People in the rural areas, should be empowered by government and donors. Women (men), and youths should be encouraged to form organisations, such as local cooperatives, from which they will have access to funding. Regular workshops by government and donors, on modern agricultural techniques and how to grow their businesses, should be undertaken. Initiatives like this will encourage the unemployed in the cities to go back home to their villages, to engage in farming, poultry, fish farming and so on.

I recently watched a program on television, on weaving of aso-oke in Ilorin. One of the spokespersons for their aso-oke weavers association, stated that a youth could make up to N2,000 daily, in that line of business, with plenty of room for expansion, with the right support. The spokesperson said that they had no support and access to funding. That it was difficult to secure any type of loan facility from the bank, because the banks did not even recognise them. Would it not be better for government do all it can to encourage the youths to be able to realise that N60,000 a month (equivalent of N2,000 daily) for a start, instead of doling out N5,000 a month to them?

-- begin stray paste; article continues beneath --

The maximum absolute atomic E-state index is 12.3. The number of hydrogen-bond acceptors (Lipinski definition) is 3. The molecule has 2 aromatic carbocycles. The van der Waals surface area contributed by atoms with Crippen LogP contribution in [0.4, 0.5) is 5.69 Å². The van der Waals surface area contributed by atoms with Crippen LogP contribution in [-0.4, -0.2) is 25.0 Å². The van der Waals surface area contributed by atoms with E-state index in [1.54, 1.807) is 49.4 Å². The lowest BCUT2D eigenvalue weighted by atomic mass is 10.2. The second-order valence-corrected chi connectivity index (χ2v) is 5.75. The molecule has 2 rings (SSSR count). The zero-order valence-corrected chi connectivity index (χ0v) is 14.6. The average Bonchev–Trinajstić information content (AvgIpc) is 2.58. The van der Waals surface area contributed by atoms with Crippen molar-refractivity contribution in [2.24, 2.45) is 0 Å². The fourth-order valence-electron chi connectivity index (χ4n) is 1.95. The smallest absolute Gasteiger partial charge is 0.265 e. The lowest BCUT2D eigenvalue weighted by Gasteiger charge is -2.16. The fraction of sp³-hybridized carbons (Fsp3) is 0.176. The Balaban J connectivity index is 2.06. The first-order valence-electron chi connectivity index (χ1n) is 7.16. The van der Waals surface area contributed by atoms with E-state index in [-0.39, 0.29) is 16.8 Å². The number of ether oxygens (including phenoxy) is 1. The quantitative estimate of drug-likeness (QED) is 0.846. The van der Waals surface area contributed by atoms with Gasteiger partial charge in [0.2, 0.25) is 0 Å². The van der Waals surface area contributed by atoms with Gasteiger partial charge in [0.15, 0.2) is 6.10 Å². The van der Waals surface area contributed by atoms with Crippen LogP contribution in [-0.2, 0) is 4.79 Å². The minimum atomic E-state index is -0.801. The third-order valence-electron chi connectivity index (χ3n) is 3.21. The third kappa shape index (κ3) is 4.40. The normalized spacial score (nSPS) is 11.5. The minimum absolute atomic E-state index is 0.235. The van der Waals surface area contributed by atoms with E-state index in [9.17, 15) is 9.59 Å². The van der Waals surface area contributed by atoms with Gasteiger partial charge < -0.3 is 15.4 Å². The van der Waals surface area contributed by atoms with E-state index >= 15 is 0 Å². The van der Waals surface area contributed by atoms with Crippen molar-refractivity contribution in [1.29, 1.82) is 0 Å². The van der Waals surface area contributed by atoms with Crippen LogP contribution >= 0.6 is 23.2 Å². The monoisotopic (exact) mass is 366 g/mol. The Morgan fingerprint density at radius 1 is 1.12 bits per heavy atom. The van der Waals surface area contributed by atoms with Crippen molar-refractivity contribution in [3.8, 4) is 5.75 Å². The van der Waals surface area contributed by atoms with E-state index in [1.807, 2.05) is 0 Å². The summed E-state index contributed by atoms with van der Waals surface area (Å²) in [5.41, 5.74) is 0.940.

I know of a manufacturing company in Ibadan, which not only used to produce for the Nigerian market, it also exported its product to other African countries, earning foreign exchange. The company employed about 600 staff, with plenty of room for expansion. Due to inconsistent government policy and actions of corrupt officials in past governments, the company eventually had to scale down its activities to almost zero. A company with a staff strength of 600 became dormant, and its staff strength dwindled down to about a skeletal 20.